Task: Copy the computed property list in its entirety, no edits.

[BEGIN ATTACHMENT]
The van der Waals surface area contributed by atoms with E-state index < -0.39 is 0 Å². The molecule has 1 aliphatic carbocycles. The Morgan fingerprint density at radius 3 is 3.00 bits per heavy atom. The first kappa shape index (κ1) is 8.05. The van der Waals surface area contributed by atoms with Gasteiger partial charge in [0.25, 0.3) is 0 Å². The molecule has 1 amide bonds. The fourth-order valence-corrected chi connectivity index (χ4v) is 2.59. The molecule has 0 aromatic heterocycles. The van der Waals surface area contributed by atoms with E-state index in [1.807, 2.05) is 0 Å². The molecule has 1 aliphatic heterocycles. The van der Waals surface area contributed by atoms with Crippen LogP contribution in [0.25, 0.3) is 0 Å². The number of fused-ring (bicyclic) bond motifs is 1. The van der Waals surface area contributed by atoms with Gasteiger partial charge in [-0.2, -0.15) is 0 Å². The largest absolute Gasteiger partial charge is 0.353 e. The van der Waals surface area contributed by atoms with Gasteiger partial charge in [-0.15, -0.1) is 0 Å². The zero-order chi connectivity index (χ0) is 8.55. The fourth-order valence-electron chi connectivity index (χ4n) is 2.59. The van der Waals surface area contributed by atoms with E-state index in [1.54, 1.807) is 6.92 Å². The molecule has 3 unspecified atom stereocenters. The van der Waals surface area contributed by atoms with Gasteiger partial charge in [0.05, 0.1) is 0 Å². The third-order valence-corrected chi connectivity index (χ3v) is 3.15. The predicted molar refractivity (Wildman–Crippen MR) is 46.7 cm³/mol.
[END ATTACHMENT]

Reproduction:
The van der Waals surface area contributed by atoms with E-state index < -0.39 is 0 Å². The molecule has 1 aliphatic carbocycles. The Morgan fingerprint density at radius 3 is 3.00 bits per heavy atom. The first kappa shape index (κ1) is 8.05. The van der Waals surface area contributed by atoms with Gasteiger partial charge in [0.25, 0.3) is 0 Å². The molecule has 1 amide bonds. The fourth-order valence-corrected chi connectivity index (χ4v) is 2.59. The molecule has 0 aromatic heterocycles. The van der Waals surface area contributed by atoms with E-state index in [1.807, 2.05) is 0 Å². The molecule has 1 aliphatic heterocycles. The van der Waals surface area contributed by atoms with Crippen LogP contribution in [0.25, 0.3) is 0 Å². The number of fused-ring (bicyclic) bond motifs is 1. The van der Waals surface area contributed by atoms with Gasteiger partial charge in [-0.2, -0.15) is 0 Å². The largest absolute Gasteiger partial charge is 0.353 e. The van der Waals surface area contributed by atoms with Gasteiger partial charge in [-0.15, -0.1) is 0 Å². The zero-order chi connectivity index (χ0) is 8.55. The fourth-order valence-electron chi connectivity index (χ4n) is 2.59. The van der Waals surface area contributed by atoms with E-state index in [1.54, 1.807) is 6.92 Å². The molecule has 3 unspecified atom stereocenters. The van der Waals surface area contributed by atoms with Gasteiger partial charge in [0.05, 0.1) is 0 Å². The third-order valence-corrected chi connectivity index (χ3v) is 3.15. The predicted molar refractivity (Wildman–Crippen MR) is 46.7 cm³/mol.